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The value of grazing management with current commodity prices

Eric Bailey for Progressive Cattle Published on 09 May 2022

Managed grazing systems are a big opportunity to enhance ranch profit and sustainability.

We make management decisions in an effort to increase pasture forage yield, but a cow does not harvest every pound of grass grown in our pastures. A cow grazing the same pasture 365 days a year will only consume one-fourth of the forage grown. Cattle foul (pee and poop on), trample and refuse to use portions of pastures in this “continuous” grazing system. The larger the area they have at one time, the more selective they will be about which parts of the pasture they want to use and which ones they ignore.

Allow me to share an example from Missouri. A tall fescue pasture that is not fertilized with nitrogen in the spring will produce 3,000 pounds of forage, and one that is fertilized with 60 pounds of nitrogen will produce 5,000 pounds of forage – a 66% increase. Increasing forage utilization from 25% to 40% will increase the amount of forage consumed per acre by nearly the same amount. Let’s compare fertilizer versus increasing forage utilization without fertilizer. Twenty-five percent of 5,000 pounds is 1,250 pounds, and 40% of 3,000 pounds is 1,200 pounds. With today’s fertilizer prices, does it make more sense to maximize yield to or to try and improve the utilization of forage already grown?

Perhaps you are in an area where pasture fertilization is a foreign concept. Being from New Mexico, I never dreamed of worrying about N, P and K levels on pastures I graze cattle on. Another way of thinking about this in a non-fertilizer area is how many more grazing days can my pastures produce? In arid environments, like New Mexico where cows graze year round, that might mean an increase in carrying capacity. Other places where hay is commonly fed in the winter, you will see a reduction in the number of days hay is fed in the winter. I have done the math in Missouri, and in general, the cost per cow per day when feeding hay is 50% greater than when grazing, assuming the nutrient composition of the grazed forage and stockpiled pasture forage is the same.

What will it take to increase forage utilization from 25% to 40%? According to data presented at the University of Missouri Extension Grazing Schools, having a six-paddock rotation system will increase forage utilization to 40%. One caveat to consider is that pastures in Missouri are much smaller than other locations. In areas where pastures are measured in sections, think about the shape of the perimeter fence and water access points. Increasing stock density (pound of cow per acre) in a five- or six-section pasture with only one water access point and a non-square perimeter fence is not likely to help forage utilization. Getting cattle much further than a mile from water can be challenging, especially if the cattle are non-native to your area.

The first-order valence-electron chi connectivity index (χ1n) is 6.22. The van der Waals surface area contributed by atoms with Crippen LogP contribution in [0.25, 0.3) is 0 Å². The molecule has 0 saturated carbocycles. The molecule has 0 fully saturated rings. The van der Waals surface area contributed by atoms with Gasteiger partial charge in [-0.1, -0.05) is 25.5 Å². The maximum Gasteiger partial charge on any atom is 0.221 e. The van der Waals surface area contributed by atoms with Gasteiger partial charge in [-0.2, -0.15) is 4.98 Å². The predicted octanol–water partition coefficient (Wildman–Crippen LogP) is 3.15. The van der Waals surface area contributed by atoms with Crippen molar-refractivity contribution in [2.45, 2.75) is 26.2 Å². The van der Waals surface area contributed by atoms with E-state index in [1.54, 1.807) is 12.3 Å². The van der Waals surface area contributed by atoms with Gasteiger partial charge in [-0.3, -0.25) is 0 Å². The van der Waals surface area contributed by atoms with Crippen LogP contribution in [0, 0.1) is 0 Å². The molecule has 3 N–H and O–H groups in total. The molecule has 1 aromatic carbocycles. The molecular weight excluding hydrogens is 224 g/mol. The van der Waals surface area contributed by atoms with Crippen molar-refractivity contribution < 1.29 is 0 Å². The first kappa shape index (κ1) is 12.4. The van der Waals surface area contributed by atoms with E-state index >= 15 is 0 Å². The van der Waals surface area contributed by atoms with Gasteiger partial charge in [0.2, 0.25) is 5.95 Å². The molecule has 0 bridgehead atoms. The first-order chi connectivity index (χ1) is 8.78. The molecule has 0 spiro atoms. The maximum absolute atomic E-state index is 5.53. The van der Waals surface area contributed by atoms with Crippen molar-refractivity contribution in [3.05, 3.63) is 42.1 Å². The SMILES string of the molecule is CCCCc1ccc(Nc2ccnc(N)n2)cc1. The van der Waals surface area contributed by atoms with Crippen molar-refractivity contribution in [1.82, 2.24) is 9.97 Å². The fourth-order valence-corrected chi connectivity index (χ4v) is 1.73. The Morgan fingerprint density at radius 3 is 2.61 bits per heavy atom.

In continuous grazing, cattle graze areas near water and shade more frequently. These plants get minimal recovery time. Water placement may be in a corner of the pasture and not easy to change. When that occurs, perhaps consider using mineral supplements or shade to lure cattle to underutilized portions of the pasture, if breaking the pasture down into smaller paddocks is not possible.

I hear often from producers reluctant to implement grazing systems because they feel it is too expensive or too much work. An effectively managed grazing system does not have to mean all or nothing nor daily moves from paddock to paddock or installing a dizzying amount of temporary electric fence. The reality is that we have options on ranch already. If your ranch has four to six pastures, yet you have cattle in each pasture continuously, consider grouping the cattle into one larger bunch and rotating them through the pastures. In doing so, you are giving plants the opportunity to rest and recover between grazing bouts. In my experience, the infrastructure that is often lacking is water access. Being able to water large numbers of cattle, especially in the heat of the summer months, is critical.

Recovery is a very important concept to grass growth. The leaves of a plant are the solar panels the plant uses to acquire energy from the sun. Anytime we remove all the solar panels, the plant has to use root energy reserves to grow new leaf material. When this occurs repeatedly within a grazing season, root systems shrink and the plant becomes less productive. Check out this YouTube video from the University of Kentucky Extension. It shows forage growth over a five-day period after grazing all leaf material off versus leaving stubble behind. Not surprisingly, the plants that had all leaf material grazed off grew back at a slower rate.

The length of recovery period needed is dependent on the type of forage you are grazing and the season it is being grazed. For tall fescue, the recovery period needed in the spring is much less than during the fall. I generally shoot for a minimum of three weeks recovery in the spring and double that during summer and fall. Those numbers are generalizations. Try to make friends with a good grazer in your area that pays attention to recovery time. It would not be surprising to hear of recovery times that are greater than six months in arid environments. What your ranch needs is dependent on weather, soil, management, slope and a whole host of other factors.

This year is setting up to be a real challenge in the beef industry. As you make management decisions this spring, think about how you can graze more and feed less. Implementing a grazing system on your operation is a great place to start.  end mark

TEric Bailey
  • Eric Bailey

  • Assistant Professor
  • State Beef Extension Specialist
  • University of Missouri
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